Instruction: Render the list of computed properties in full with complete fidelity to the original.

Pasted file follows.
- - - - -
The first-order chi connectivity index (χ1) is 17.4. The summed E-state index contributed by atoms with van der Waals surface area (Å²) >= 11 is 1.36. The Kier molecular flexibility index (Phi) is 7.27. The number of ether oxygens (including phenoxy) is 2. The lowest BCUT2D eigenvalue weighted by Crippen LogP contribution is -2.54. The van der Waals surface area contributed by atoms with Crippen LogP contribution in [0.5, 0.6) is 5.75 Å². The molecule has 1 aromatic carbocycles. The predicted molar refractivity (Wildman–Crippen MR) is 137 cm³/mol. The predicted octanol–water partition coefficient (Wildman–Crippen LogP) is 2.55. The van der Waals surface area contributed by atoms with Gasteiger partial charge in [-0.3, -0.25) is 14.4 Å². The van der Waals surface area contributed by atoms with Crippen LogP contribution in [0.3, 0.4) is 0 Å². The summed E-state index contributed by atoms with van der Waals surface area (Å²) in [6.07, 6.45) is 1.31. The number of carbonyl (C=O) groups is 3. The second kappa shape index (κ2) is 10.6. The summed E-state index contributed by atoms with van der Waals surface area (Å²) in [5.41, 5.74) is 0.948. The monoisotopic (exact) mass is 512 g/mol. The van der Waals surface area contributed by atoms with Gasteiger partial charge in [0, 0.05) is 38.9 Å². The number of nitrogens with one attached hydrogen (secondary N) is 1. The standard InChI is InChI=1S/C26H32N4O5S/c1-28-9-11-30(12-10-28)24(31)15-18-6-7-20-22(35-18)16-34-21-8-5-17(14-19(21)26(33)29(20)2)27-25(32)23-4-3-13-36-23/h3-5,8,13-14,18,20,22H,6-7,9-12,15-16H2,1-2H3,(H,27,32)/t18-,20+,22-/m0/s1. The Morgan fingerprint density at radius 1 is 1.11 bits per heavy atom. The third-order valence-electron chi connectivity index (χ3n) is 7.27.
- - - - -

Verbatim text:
The first-order chi connectivity index (χ1) is 17.4. The summed E-state index contributed by atoms with van der Waals surface area (Å²) >= 11 is 1.36. The Kier molecular flexibility index (Phi) is 7.27. The number of ether oxygens (including phenoxy) is 2. The lowest BCUT2D eigenvalue weighted by Crippen LogP contribution is -2.54. The van der Waals surface area contributed by atoms with Crippen LogP contribution in [0.5, 0.6) is 5.75 Å². The molecule has 1 aromatic carbocycles. The predicted molar refractivity (Wildman–Crippen MR) is 137 cm³/mol. The predicted octanol–water partition coefficient (Wildman–Crippen LogP) is 2.55. The van der Waals surface area contributed by atoms with Gasteiger partial charge in [-0.3, -0.25) is 14.4 Å². The van der Waals surface area contributed by atoms with Crippen LogP contribution in [0.3, 0.4) is 0 Å². The summed E-state index contributed by atoms with van der Waals surface area (Å²) in [6.07, 6.45) is 1.31. The number of carbonyl (C=O) groups is 3. The second kappa shape index (κ2) is 10.6. The summed E-state index contributed by atoms with van der Waals surface area (Å²) in [5.41, 5.74) is 0.948. The monoisotopic (exact) mass is 512 g/mol. The van der Waals surface area contributed by atoms with Gasteiger partial charge in [0, 0.05) is 38.9 Å². The number of nitrogens with one attached hydrogen (secondary N) is 1. The standard InChI is InChI=1S/C26H32N4O5S/c1-28-9-11-30(12-10-28)24(31)15-18-6-7-20-22(35-18)16-34-21-8-5-17(14-19(21)26(33)29(20)2)27-25(32)23-4-3-13-36-23/h3-5,8,13-14,18,20,22H,6-7,9-12,15-16H2,1-2H3,(H,27,32)/t18-,20+,22-/m0/s1. The Morgan fingerprint density at radius 1 is 1.11 bits per heavy atom. The third-order valence-electron chi connectivity index (χ3n) is 7.27.